the rustle of garments.

      At the daily Eucharist, after all of us had been fed
      with the Body and Blood of the Lord, an action binding
      brothers and sisters more closely, we then sat in
      communal silence for about 20 minutes, allowing the
      Presence to penetrate, nourish, and draw into Unity
      our separate hearts and souls. We ended this with
      the final prayers of the Mass.

      The entire day was blessed with this silence. Then
      after the final prayer-time (Compline) we entered
      into what was known as "the grand silence" which
      ended the next day after breakfast, during which
      time we didn't communicate, except if absolutely

      To further aid this inner silence, there was the
      custom called "custody of the eyes" where we just
      didn't gawk around watching others and their comings
      and goings with nosey curiosity. The bodily
      outwardness enabled an inner openness of the heart,
      to God, to myself, to the whole world.

      By our world's business, one would think such silence
      might engender anti-social or isolationist attitudes.
      It may have in some, I don't know. But I do know my
      experience brought me into a deep, deep relationship
      with my brothers and sisters, a bond so different
      from noisy nervous chatter and surface interaction.
      I was always surprised by the knowledge of one another
      we had, due to "the silent life."

      And now in semi-retirement I live alone, with Chazz
      (Fr. Jeremy's beloved dog) of course, who is a good
      contemplative as he sits and observes the world about
      him. My life is blessed by this "great silence alone."


      2. Become a Guardian Angel of Chi Rho Press

      As you may already know, all contributions to Chi Rho
      Press are fully tax deductible. If you are able to make
      a financial gift to this ministry, we would welcome your
      support. Gifts and contributions of any size are welcome
      and appreciated!

      We are committed to reviving our Guardian Angel program.
      Our Guardian Angel Individual Sponsors program starts
      with a minimum gift of $150 a year and our Guardian
      Angels receive discounts on Press publications, free
      gifts during the year, and special other perks.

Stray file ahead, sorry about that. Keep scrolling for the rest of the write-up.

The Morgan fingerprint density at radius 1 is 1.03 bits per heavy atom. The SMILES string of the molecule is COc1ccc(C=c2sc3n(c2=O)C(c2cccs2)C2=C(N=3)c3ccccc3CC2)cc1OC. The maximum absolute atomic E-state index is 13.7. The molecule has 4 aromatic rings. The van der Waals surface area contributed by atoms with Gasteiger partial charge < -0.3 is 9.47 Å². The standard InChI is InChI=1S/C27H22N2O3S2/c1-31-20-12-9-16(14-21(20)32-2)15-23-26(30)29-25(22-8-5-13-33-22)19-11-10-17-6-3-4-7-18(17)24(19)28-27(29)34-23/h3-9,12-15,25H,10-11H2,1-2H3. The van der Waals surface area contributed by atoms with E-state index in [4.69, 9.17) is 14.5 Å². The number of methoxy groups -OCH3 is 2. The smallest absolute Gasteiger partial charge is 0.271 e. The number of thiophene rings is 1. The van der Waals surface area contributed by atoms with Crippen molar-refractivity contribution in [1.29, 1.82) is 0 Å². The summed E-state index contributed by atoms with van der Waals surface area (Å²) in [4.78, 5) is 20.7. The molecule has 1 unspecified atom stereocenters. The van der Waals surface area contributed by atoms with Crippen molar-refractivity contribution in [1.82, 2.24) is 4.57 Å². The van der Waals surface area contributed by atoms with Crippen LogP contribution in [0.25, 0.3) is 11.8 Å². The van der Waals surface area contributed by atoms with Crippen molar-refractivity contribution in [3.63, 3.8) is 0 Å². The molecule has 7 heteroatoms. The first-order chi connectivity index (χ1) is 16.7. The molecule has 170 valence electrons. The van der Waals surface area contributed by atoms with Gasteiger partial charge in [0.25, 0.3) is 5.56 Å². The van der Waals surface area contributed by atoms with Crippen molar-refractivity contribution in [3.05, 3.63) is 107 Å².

You may contribute on line, paying with your credit
      card at http://www.chirhopress.com/sponsor.html or
      send your check or money order to Chi Rho Press, P.O.
      Box 7864, Gaithersburg, MD 20898.

      Thanks for your support!


      3. May We Suggest "Come Home"?

      A loyal reader, Gary, writes, "I just finished reading
      the book this weekend. The book is very well written.
      Chris Glaser has many profound insights. I strongly
      recommend reading the book."

      "Come Home! Reclaiming Spirituality and Community as
      Gay Men and Lesbians," second edition, by Chris Glaser.
      First published in 1990 by HarperCollins, the second
      edition was published in 1998 by Chi Rho Press with
      the addition of five new chapters to the original 20.

      "Come Home!" is perhaps Chris Glaser's best book. It
      is divided into five sections, each with five chapters.
      The five sections are entitled, "Welcoming God's
      Acceptance," "Receiving Our Inheritance," "Discerning
      Our Call," "Making Our Witness," and "Declaring Our

      Bishop John Shelby Spong called "Come Home!" "powerful,
      sensitive, and provocative. . . . Glaser stands inside
      his own humanity as a gay male and hears the word of
      God through the Bible. Christians, gay and straight,
      need this book if we are to be the body of Christ."

      This is a brilliant and important book by perhaps the
      best-known Gay Christian writer in the U.S. today.

      The Rev. Carter Heyward called "Come Home!" "an